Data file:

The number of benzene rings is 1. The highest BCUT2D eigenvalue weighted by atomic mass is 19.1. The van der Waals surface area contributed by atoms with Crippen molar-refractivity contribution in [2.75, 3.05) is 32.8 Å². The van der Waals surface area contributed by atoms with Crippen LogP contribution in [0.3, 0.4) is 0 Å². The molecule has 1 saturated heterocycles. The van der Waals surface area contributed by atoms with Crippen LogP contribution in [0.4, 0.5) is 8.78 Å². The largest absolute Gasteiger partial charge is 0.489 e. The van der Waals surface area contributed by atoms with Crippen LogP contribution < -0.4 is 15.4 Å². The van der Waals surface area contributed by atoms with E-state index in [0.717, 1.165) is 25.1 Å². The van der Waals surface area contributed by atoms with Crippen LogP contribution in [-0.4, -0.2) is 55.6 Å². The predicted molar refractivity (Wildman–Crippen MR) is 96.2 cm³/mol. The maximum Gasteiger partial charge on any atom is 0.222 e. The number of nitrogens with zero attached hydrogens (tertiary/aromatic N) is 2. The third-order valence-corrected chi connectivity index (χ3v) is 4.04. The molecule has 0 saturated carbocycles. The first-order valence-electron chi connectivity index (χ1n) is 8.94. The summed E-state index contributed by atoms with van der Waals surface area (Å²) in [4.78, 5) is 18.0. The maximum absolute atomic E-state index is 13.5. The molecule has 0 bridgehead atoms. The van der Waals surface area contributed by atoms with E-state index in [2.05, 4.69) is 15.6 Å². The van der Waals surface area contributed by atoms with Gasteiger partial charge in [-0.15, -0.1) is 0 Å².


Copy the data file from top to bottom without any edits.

The number of benzene rings is 1. The highest BCUT2D eigenvalue weighted by atomic mass is 19.1. The van der Waals surface area contributed by atoms with Crippen molar-refractivity contribution in [2.75, 3.05) is 32.8 Å². The van der Waals surface area contributed by atoms with Crippen LogP contribution in [0.3, 0.4) is 0 Å². The molecule has 1 saturated heterocycles. The van der Waals surface area contributed by atoms with Crippen LogP contribution in [0.4, 0.5) is 8.78 Å². The largest absolute Gasteiger partial charge is 0.489 e. The van der Waals surface area contributed by atoms with Crippen LogP contribution < -0.4 is 15.4 Å². The van der Waals surface area contributed by atoms with E-state index in [0.717, 1.165) is 25.1 Å². The van der Waals surface area contributed by atoms with Crippen LogP contribution in [-0.4, -0.2) is 55.6 Å². The predicted molar refractivity (Wildman–Crippen MR) is 96.2 cm³/mol. The maximum Gasteiger partial charge on any atom is 0.222 e. The number of nitrogens with zero attached hydrogens (tertiary/aromatic N) is 2. The third-order valence-corrected chi connectivity index (χ3v) is 4.04. The molecule has 0 saturated carbocycles. The first-order valence-electron chi connectivity index (χ1n) is 8.94. The summed E-state index contributed by atoms with van der Waals surface area (Å²) in [4.78, 5) is 18.0. The maximum absolute atomic E-state index is 13.5. The molecule has 0 bridgehead atoms. The van der Waals surface area contributed by atoms with E-state index in [2.05, 4.69) is 15.6 Å². The van der Waals surface area contributed by atoms with Gasteiger partial charge in [-0.15, -0.1) is 0 Å².